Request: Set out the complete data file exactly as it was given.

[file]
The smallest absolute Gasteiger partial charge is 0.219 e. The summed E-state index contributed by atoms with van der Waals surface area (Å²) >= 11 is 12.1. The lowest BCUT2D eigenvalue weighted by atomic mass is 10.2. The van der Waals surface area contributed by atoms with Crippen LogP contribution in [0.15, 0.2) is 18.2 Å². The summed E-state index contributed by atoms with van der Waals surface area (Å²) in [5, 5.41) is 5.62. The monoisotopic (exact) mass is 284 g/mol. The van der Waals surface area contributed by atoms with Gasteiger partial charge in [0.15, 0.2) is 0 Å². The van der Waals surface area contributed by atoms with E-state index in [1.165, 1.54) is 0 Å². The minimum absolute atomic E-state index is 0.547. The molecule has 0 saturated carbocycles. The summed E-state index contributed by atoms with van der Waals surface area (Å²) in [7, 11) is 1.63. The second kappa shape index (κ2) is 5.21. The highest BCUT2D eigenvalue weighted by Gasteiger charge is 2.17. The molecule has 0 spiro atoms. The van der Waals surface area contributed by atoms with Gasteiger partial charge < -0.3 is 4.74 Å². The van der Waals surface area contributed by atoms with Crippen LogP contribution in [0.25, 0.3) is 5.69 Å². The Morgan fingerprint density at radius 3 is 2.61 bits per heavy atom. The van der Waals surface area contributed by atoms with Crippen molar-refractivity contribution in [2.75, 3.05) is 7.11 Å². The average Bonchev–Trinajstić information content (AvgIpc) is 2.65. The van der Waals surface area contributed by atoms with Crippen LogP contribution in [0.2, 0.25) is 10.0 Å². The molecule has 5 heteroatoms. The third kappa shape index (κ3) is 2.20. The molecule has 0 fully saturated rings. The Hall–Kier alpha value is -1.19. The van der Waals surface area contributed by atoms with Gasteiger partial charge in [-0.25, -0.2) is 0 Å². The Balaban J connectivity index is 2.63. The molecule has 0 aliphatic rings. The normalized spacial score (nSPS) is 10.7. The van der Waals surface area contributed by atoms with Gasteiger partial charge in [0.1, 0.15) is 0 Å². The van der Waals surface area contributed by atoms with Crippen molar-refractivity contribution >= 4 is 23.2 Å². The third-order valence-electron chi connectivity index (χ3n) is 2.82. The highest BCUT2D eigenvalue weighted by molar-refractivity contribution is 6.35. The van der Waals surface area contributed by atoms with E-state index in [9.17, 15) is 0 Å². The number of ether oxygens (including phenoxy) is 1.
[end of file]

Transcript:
The smallest absolute Gasteiger partial charge is 0.219 e. The summed E-state index contributed by atoms with van der Waals surface area (Å²) >= 11 is 12.1. The lowest BCUT2D eigenvalue weighted by atomic mass is 10.2. The van der Waals surface area contributed by atoms with Crippen LogP contribution in [0.15, 0.2) is 18.2 Å². The summed E-state index contributed by atoms with van der Waals surface area (Å²) in [5, 5.41) is 5.62. The monoisotopic (exact) mass is 284 g/mol. The van der Waals surface area contributed by atoms with Gasteiger partial charge in [0.15, 0.2) is 0 Å². The van der Waals surface area contributed by atoms with E-state index in [1.165, 1.54) is 0 Å². The minimum absolute atomic E-state index is 0.547. The molecule has 0 saturated carbocycles. The summed E-state index contributed by atoms with van der Waals surface area (Å²) in [7, 11) is 1.63. The second kappa shape index (κ2) is 5.21. The highest BCUT2D eigenvalue weighted by Gasteiger charge is 2.17. The molecule has 0 spiro atoms. The van der Waals surface area contributed by atoms with Gasteiger partial charge < -0.3 is 4.74 Å². The van der Waals surface area contributed by atoms with Crippen LogP contribution in [0.25, 0.3) is 5.69 Å². The Morgan fingerprint density at radius 3 is 2.61 bits per heavy atom. The van der Waals surface area contributed by atoms with Crippen molar-refractivity contribution in [2.75, 3.05) is 7.11 Å². The average Bonchev–Trinajstić information content (AvgIpc) is 2.65. The van der Waals surface area contributed by atoms with Crippen LogP contribution in [0.2, 0.25) is 10.0 Å². The molecule has 5 heteroatoms. The third kappa shape index (κ3) is 2.20. The molecule has 0 fully saturated rings. The Hall–Kier alpha value is -1.19. The van der Waals surface area contributed by atoms with Gasteiger partial charge in [-0.25, -0.2) is 0 Å². The Balaban J connectivity index is 2.63. The molecule has 0 aliphatic rings. The normalized spacial score (nSPS) is 10.7. The van der Waals surface area contributed by atoms with Gasteiger partial charge in [0.1, 0.15) is 0 Å². The van der Waals surface area contributed by atoms with Crippen molar-refractivity contribution >= 4 is 23.2 Å². The third-order valence-electron chi connectivity index (χ3n) is 2.82. The highest BCUT2D eigenvalue weighted by molar-refractivity contribution is 6.35. The van der Waals surface area contributed by atoms with E-state index in [9.17, 15) is 0 Å². The number of ether oxygens (including phenoxy) is 1.